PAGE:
On 27 March 1942, the occupying Germans took the most seriously ill patients to the Jewish cemetery and murdered them. The other patients and medical staff were murdered in Niemce forest. For the rest of the war, the building was a Wehrmacht hospital.

In 1949, the building was given to Maria Curie-Skłodowska University, and started a new life as an OBGYN clinic.

The building today, Copyright Museum of the History of Polish Jews, Source

My character Inessa Zyuganova is taken to this hospital by her expatriate cousin Matviyko after she and her children escape the USSR in June 1937. While they were wading across the creek-like River Bug which forms part of the border between Poland and Belarus, the NKVD shot Inessa in the leg.

Vitya Zhirinovskiy, her old friend Inna’s little brother, shot all five of the NKVD goons to protect his baby Damir, whom Inessa has been wetnursing. At the hospital, he has to be reassured no one’s going to circumcise Damir!

Lublin is the closest major city to border town Włodawa, and Matviyko previously took his youngest child Maja there for heat rash during a summer holiday. He prefers Jewish doctors to Christian doctors.

The Jazz Singer at 90, Part IV (Jewish subjects on film before 1927)

Cohen’s Advertising Scheme (1904)

The Jazz Singer marked the first time many American Gentiles were exposed to Judaism. Sure, it promotes assimilation over religiosity, and the characters are a bit stereotypical, but by 1927 standards, this was a huge step forward.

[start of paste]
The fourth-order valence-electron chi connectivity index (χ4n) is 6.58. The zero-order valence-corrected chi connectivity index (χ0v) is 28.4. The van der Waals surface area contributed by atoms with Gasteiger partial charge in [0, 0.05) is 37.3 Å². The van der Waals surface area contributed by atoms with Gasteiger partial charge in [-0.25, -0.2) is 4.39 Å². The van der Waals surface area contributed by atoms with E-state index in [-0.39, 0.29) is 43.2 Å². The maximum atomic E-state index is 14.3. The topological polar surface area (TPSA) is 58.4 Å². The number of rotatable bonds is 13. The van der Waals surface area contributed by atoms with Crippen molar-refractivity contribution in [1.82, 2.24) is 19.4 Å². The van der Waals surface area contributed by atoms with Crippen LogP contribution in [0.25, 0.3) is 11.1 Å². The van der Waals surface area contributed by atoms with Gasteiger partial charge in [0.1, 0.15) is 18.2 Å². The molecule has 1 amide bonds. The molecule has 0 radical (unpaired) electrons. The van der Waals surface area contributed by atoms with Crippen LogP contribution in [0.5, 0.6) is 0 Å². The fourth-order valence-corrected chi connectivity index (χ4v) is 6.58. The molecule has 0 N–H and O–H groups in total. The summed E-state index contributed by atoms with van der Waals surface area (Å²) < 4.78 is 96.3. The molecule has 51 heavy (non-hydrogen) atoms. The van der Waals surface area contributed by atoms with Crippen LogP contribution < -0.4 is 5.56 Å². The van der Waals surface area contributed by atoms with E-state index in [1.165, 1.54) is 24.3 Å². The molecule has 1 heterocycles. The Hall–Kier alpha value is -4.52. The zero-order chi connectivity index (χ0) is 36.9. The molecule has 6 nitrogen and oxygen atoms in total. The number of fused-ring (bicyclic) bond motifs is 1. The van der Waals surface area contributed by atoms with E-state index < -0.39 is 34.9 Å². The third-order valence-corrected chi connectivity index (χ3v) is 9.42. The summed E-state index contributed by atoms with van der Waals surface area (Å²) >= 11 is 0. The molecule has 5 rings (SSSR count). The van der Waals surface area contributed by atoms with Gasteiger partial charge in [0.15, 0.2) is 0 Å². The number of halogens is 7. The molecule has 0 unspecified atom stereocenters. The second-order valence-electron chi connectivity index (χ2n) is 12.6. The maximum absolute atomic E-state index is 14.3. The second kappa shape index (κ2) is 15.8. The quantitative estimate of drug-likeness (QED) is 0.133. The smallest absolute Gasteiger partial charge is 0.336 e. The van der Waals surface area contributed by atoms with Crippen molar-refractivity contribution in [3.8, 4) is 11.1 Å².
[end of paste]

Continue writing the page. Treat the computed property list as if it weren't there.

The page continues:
Many prior Jewish characters typified all the worst, ugliest, most anti-Semitic stereotypes. Legendary director Edwin S. Porter’s Cohen series was a prime example of the “scheming merchant” stereotype.

Cohen’s Fire Sale (1907)

In Cohen’s Advertising Scheme, a grotesquely stereotyped shopkeeper tricks a passerby into buying a coat on which he’s hung a large sign advertising the store.

In Cohen’s Fire Sale (1907), Cohen is once again grotesquely made up like an ugly anti-Semitic stereotype. When a shipment of hats is accidentally picked up by rubbish collectors, Cohen chases their wagon through the streets of New York in hot pursuit.

After the hats fail to sell, Cohen reviews his insurance policy, sets a fire, and holds a fire sale. The film ends as Cohen reads the insurance policy and gives his wife a ring.

In Cohen Saves the Flag (1913), directed by the legendary Mack Sennett, popular comedian Ford Sterling plays Union Sgt. Cohen. He and Lt. Goldberg are bitter rivals for Rebecca (Mabel Normand). Yet again, Cohen is made up as a grotesque, ugly, anti-Semitic stereotype.

However, Cohen turns the tide of battle when he throws back an enemy grenade and raises a fallen flag. The film also contains impressive battle scenes, and a positive portrayal of a Jewish woman.

Goldberg tries to get Cohen shot by firing squad, but Rebecca rides to the rescue and conveys the truth about his battlefield heroics. Cohen is now hailed as as hero, and gets revenge on Goldberg.

Another early depiction of Jewish life was D.W. Griffith’s A Child of the Ghetto (1910), set on the Lower East Side’s Rivington Street. After Ruth’s mother dies, she supports herself as a seamstress. Then the son of the factory owner steals some money, and she’s accused of the crime.

Ruth flees the city and hides in the countryside, where a young farmer takes her in, and they fall in love. At the time, few other films dealing with Jewish subjects suggested moving from the city to the country might improve people’s lives and offer a better future.

Griffith’s Romance of a Jewess (1908) is also set on the Lower East Side. Professional actors commingle with real street vendors and locals. Again, the protagonist is named Ruth, and played by Florence Lawrence, “The Biograph Girl.” She was also known as the first American moviestar, and was very popular before people even knew her name.